** The diner is free to chose a leg or thigh portion of chicken.
  • Post #2 - April 29th, 2005, 6:41 pm
    Post #2 - April 29th, 2005, 6:41 pm Post #2 - April 29th, 2005, 6:41 pm
    I was delighted to see this on the chalk board last night. Best I've ever had. (I've only had it at maybe 3 places here and LA, but Andy's was the best.) Very delicate mustard green. I wonder if he makes it or if he soaks/blanches it to get rid of some of the harshness that I otherwise like but might throw off the balance here?
  • Post #3 - May 1st, 2005, 3:57 pm
    Post #3 - May 1st, 2005, 3:57 pm Post #3 - May 1st, 2005, 3:57 pm
    JeffB wrote:I was delighted to see this on the chalk board last night. Best I've ever had.


    Andy is touched.

    JeffB wrote:Very delicate mustard green. I wonder if he makes it or if he soaks/blanches it to get rid of some of the harshness that I otherwise like but might throw off the balance here?


    The latter, and not the former. But, I will say that it takes years of training to be able to spot the right brand. :twisted:

    Erik M.
  • Post #4 - May 2nd, 2005, 3:58 pm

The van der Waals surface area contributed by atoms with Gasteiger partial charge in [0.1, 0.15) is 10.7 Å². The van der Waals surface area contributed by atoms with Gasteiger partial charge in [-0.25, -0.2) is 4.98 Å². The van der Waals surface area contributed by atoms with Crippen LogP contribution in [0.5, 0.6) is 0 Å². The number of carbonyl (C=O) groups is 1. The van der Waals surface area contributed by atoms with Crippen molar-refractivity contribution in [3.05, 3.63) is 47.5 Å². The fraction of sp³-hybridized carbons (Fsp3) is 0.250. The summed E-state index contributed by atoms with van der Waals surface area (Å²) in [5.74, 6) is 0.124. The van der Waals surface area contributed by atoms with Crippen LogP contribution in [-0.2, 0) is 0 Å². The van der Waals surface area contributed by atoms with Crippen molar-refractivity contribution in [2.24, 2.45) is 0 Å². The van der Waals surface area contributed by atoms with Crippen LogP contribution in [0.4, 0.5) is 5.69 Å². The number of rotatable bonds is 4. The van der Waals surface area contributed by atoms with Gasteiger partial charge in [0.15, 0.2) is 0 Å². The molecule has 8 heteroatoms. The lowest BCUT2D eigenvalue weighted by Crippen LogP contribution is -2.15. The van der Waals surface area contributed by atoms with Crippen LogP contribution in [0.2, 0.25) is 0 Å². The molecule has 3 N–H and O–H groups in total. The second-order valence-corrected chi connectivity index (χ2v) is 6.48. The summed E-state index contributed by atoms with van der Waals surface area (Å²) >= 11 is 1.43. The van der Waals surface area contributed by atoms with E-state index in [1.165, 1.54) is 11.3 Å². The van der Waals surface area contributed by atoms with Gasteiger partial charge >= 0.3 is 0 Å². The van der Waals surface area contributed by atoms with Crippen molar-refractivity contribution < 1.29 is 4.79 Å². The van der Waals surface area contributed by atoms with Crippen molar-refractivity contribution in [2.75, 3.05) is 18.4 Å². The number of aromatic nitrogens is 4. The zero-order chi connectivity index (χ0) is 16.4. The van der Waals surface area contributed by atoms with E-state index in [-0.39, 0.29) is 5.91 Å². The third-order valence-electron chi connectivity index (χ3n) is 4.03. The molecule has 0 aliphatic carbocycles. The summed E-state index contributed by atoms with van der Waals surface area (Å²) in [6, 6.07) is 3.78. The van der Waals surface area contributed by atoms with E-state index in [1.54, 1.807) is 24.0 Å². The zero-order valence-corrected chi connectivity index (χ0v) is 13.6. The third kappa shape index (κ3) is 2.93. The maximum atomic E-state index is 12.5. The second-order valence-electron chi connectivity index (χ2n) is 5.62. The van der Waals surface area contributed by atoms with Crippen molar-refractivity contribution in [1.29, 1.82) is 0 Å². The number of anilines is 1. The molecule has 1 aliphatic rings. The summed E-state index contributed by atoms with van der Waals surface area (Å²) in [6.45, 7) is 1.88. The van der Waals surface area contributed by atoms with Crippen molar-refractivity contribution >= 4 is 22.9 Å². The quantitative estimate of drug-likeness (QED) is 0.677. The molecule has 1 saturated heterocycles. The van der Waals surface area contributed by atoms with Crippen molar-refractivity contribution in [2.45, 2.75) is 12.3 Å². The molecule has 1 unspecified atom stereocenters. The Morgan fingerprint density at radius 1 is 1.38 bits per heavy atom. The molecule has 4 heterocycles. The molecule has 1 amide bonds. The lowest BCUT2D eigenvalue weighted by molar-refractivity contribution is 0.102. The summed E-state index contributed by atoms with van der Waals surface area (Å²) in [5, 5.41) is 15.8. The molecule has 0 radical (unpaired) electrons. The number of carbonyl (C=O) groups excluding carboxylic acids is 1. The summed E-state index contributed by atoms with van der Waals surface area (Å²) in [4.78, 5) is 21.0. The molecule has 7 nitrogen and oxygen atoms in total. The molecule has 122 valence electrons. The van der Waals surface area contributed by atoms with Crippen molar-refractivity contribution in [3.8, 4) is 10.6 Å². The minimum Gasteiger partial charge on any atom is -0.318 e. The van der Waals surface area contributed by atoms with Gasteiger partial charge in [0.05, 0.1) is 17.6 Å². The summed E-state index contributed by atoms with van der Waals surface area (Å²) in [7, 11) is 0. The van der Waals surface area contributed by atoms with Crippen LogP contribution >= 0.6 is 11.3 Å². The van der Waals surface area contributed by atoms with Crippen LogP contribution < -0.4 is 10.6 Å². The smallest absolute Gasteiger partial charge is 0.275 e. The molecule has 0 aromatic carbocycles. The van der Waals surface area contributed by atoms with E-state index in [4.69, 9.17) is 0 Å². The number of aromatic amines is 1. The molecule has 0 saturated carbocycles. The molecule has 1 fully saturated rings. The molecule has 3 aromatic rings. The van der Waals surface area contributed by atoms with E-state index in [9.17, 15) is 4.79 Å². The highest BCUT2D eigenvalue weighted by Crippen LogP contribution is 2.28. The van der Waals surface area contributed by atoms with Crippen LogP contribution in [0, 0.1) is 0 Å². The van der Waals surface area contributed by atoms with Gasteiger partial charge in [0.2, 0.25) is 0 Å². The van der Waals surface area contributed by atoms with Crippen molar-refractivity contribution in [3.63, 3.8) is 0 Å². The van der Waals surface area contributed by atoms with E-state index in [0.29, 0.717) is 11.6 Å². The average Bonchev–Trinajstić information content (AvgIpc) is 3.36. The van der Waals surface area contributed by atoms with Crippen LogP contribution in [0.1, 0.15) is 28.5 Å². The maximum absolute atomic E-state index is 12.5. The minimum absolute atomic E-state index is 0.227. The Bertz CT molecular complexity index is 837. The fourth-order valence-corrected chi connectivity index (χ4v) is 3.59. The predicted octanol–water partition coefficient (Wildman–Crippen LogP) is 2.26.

Post #4 - May 2nd, 2005, 3:58 pm Post #4 - May 2nd, 2005, 3:58 pm
    We were at TAC on Saturday afternoon specifically to try this dish*, but were told that it wasn't available since it was a new item and they were working on (the logistics of) the ingredients. We were very satisfied, nonetheless with other items on the menu. While eating I noticed it as the first item on the specials board - the different spelling (kao soi kai, IIRC) threw me off a little bit. (How is it pronounced?) I was told before I left to call ahead next time if I was looking for a specific dish.


    *May be vaguely relevant, so here's why:
    I know of a dish by the same/similar name as a Burmese dish via India. I don't know if it is a Thai dish or Burmese in origin as Erik notes here, or if there a difference.